The Chinese backstroke swimmer Fu Yuanhui has become an unexpected star of the Rio Games. Her performances in the pool have been strong — she won a bronze medal in the 100-meter backstroke on Monday. But they have thus far fallen short of the gold standard that has long dominated China’s Olympic quest.
Instead, it is her exuberance out of the water that has endeared her to fans. Rather than mere happiness at her performances, Ms. Fu, 20, exhibits something closer to pure joy, bouncing around and making animated faces.
After the semifinals for the 100-meter backstroke, where her third-place finish qualified her for the finals, she gushed to a reporter, “I used my primordial powers!” The image of her standing poolside with mouth agape has been ubiquitous on the Chinese internet. Asked if she had any expectations for the final, she said she was already satisfied.
Her ecstatic expression captured a rare outlook in Chinese Olympic sports, where the drive for gold has long dominated, and silver is for the first loser. But Ms. Fu seems unlikely to join the ranks of Chinese athletes who are forgotten for not reaching the top of the Olympic podium. Instead, her unbridled happiness at achieving a personal best has resonated widely.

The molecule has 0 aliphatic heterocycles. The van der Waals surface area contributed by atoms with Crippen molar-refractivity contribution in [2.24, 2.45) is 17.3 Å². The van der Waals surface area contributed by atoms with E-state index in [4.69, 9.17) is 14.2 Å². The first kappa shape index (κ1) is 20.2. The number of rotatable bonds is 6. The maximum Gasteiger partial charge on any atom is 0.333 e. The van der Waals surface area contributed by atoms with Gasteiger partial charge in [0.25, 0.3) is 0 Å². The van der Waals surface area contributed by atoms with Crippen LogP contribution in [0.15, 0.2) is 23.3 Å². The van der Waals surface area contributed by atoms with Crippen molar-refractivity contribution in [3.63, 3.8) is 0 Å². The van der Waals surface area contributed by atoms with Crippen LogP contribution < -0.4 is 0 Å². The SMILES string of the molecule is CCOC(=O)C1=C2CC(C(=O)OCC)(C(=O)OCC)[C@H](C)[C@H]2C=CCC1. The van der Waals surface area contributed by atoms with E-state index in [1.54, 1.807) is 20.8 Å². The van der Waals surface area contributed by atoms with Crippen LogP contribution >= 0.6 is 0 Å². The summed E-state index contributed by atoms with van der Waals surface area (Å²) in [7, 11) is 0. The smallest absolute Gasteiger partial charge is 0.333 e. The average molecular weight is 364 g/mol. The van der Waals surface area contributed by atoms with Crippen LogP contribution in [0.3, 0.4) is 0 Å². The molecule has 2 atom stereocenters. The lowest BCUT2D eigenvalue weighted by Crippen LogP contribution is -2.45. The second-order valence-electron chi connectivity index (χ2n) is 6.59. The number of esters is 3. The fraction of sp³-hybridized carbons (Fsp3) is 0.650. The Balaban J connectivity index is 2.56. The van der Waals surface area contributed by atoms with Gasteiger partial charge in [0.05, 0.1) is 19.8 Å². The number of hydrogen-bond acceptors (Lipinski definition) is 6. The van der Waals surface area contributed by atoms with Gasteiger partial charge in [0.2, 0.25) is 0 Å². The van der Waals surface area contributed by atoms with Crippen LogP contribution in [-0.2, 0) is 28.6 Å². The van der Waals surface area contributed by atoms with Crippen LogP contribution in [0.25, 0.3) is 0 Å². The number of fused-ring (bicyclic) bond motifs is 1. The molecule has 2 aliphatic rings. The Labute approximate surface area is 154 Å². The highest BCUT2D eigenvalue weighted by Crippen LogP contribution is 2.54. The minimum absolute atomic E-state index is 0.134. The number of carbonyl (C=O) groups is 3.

“To exceed one’s self is even better than winning a gold medal,” a commentary in The Beijing News said of Ms. Fu’s performance. Online, pictures of her expressions have been juxtaposed against other Chinese athletes whose grim faces betray the intense pressure of Olympic expectations.
“The reason Fu Yuanhui has been so popular also explains how people today don’t just watch that split second of winning a gold medal,” a commenter in the eastern city of Hangzhou wrote on Weibo. “What’s more important is to enjoy the athletes’ true Olympic spirit.”
After the final for the 100-meter backstroke, Ms. Fu did not realize she had won bronze until informed by a reporter. Rather than express disappointment, she said, “That’s not bad!”
“Although I wasn’t the champion, I surpassed myself,” she told Chinese state television. “I think that’s really good.”
She deadpanned that her “arms are too short” after learning that she had finished just one-hundredth of a second off the silver-medal winning time.
Ms. Fu will return to the Olympic spotlight on Saturday when she swims in the 4×100-meter medley relay. She was part of the Chinese team that won the event last year at the World Championships. Afterward she stood holding her medal with her teammates, and as they smiled determinedly, she bopped around like a human exclamation point.